D8 Football Rebrand

A Jaggy Rebrand: Partick Thistle

By The Drum | Administrator

May 22, 2008 | 6 min read

Football these days isn’t just about million-pound salaries, fast cars and even faster women – although you might be fooled otherwise. Partick Thistle went back to the roots of ‘real football’ when it launched a its new look at the end of the seas

The agency was approached initially because of its track record of high profile branding exercises (including ScottishPower and Six Cities) and its often alternative viewpoint, which PTFC felt could be a good match for the club.

The main problem that faced the agency was that there was little or no cohesion to anything produced and the main identity itself was badly dated: It didn’t speak to anyone. The fans couldn’t identify with it and it didn’t represent a club steeped in triumph and despair in equal measures.

Before the team embarked on creating a new badge it came up with a concept to underlie the whole process.

After much research and discussion D8 came up with ‘Real Scottish Football’ as a proposition to underpin everything. Working with the copywriter Simon Platt, the following definition was produced:

“Real Scottish Football is giving 110 percent – and then 10 percent more. Real Scottish Football is real players. Names you recognise. People you know. Real Scottish Football is raw young laddies and journeymen pros. Flashy keepers and nae nonsense centre halves. It’s pie and bovril and scarves and tammies. Real Scottish Football is no the same as it was my day – and yer talking nonsense man. It’s has-beens and might’vebeens and neverwasses. It’s PENALTY! and OFFSIDE REF!

“Real Scottish Football is 1921 and 1971 and, who knows, 2009. Because Real Scottish Football is eternal optimism too. Real Scottish Football is Campbell, Crichton, Bulloch, Harris, Wilson, Borthwick, Blair, Kinloch, Johnstone, McMenemy and Salisbury. It’s Rough, Hansen, Forsyth, Glavin, Campbell, Strachan, McQuade, Coulston, Bone, Rae and Lawrie. It’s Jimmy Aitken and John Lambie. It’s winning back to back promotions - and sliding back down again in only one season more.

“It’s Honved and Metz and turning the Stade Municipal Saint-Symphorien red and yellow. It’s Save the Jags. Reclaimed crests and Under 16s go free. Real Scottish Football is Partick Thistle FC. The Jags, the Harry Wrags and 100 years at Firhill. Real Scottish Football is back – and there’s lots more to come. On the pitch and off it, 2008/09 is the year of Real Scottish Football.”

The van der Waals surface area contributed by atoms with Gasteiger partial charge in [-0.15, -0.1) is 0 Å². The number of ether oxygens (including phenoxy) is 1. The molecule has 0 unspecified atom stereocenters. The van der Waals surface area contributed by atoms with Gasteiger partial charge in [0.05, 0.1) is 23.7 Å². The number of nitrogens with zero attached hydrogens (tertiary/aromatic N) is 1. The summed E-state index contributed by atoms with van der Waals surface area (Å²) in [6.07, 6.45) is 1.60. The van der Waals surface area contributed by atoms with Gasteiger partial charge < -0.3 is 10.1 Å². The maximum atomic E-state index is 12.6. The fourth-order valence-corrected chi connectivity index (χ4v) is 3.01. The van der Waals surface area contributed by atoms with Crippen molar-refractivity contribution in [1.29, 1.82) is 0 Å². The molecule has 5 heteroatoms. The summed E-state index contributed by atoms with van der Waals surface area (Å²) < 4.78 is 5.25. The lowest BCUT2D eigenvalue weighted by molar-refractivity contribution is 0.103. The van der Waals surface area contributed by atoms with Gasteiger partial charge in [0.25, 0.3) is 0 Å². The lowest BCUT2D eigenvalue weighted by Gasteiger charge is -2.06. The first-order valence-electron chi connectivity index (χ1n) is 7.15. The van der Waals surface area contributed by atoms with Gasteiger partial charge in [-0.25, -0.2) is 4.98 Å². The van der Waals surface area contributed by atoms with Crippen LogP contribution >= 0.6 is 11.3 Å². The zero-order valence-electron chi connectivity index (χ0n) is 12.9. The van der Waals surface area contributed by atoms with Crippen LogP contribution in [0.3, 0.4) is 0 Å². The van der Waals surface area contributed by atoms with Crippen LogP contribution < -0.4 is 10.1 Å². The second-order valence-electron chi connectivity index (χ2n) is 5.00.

D8 felt that this mission statement went some way to addressing the problems facing football as a sport.

The game has become associated with huge transfer fees and shadowy agents, many fans feel the game is becoming detached from the original supporter. PTFC was brave enough to stand up and take the challenge on.

The badge, strip, identity and literature are a modern rethink of Thistle from the 60’s and 70’s, the Halcyon days of Scottish Football.

The hand drawn thistle, drawn by D8’s artist in residence Heather Docherty, was specifically meant to be aggressive and to look like you could cut your finger on it.

The agency wasn’t after a sanitised soft focus world, it wanted to embrace reality, harsh and painful though it may be sometimes.

Working in conjunction with Greaves Sports, PTFC’s retail partner, and Puma, D8 created the new strips and training kit. The home strip is based on traditional home designs but has all the advantages of a modern Puma top.

The new away top, still to be launched, is said to be a first for Scottish, indeed British football, and it is hoped that it will become a fashion icon. Unfortunately The Drum can’t reveal it today as it’s still under wraps.

The Real Scottish Football campaign was launched with teaser emails to get the fans talking. The fan sites were wild with speculation, not helped when the agency released a fake badge through an ‘insider’ at D8.

By the time of the official launch there were thousands of fans signed up, desperate to find out the truth. The overwhelming approval of supporters showed that they really got it and approved of the new look and tone.

The only voices of discontent have come from a few supporters who had the previous badge tattooed around various parts of their bodies. Thoughtlessly, D8 hadn’t considered that when designing the new badge.

“The PTFC board were very supportive and deserve to be applauded for their vision and, not to put to fine a point on it, having balls,” said D8 director, James Young. “Great things will be happening at Firhill next season, including under 16’s getting in free all year, so we look forward to working on further projects with the club. Who knows, a few years from now it might be a special commemorative top to celebrate winning the champions league.”

Allan Cowan, chairman, Partick Thistle Football Club added: “We had not worked with design consultants before, having gone along with the old fashioned view that all football fans want is 90 minutes of action and none of that fancy dan stuff about image. How wrong we were!

“Our supporters loved the concept of Real Scottish Football and the ‘new’ look which came with it. It was the source of great debate and excitement until the concept was unveiled at the last game of the season with only a few tasters to whet the appetite beforehand.

“People loved the fact that a football club was trying to jazz up the image beyond the annual re-launch of strips or a new club tie. Even better, the concept is a developing one allowing us to continue for the future.

“Those of us who have been around Partick Thistle for a long time tend to cling on to old concepts – we have always done it this way, type of thing.

“Despite initial reluctance, due to our Conservatism, we were won over by bold ideas and constant enthusiasm.”

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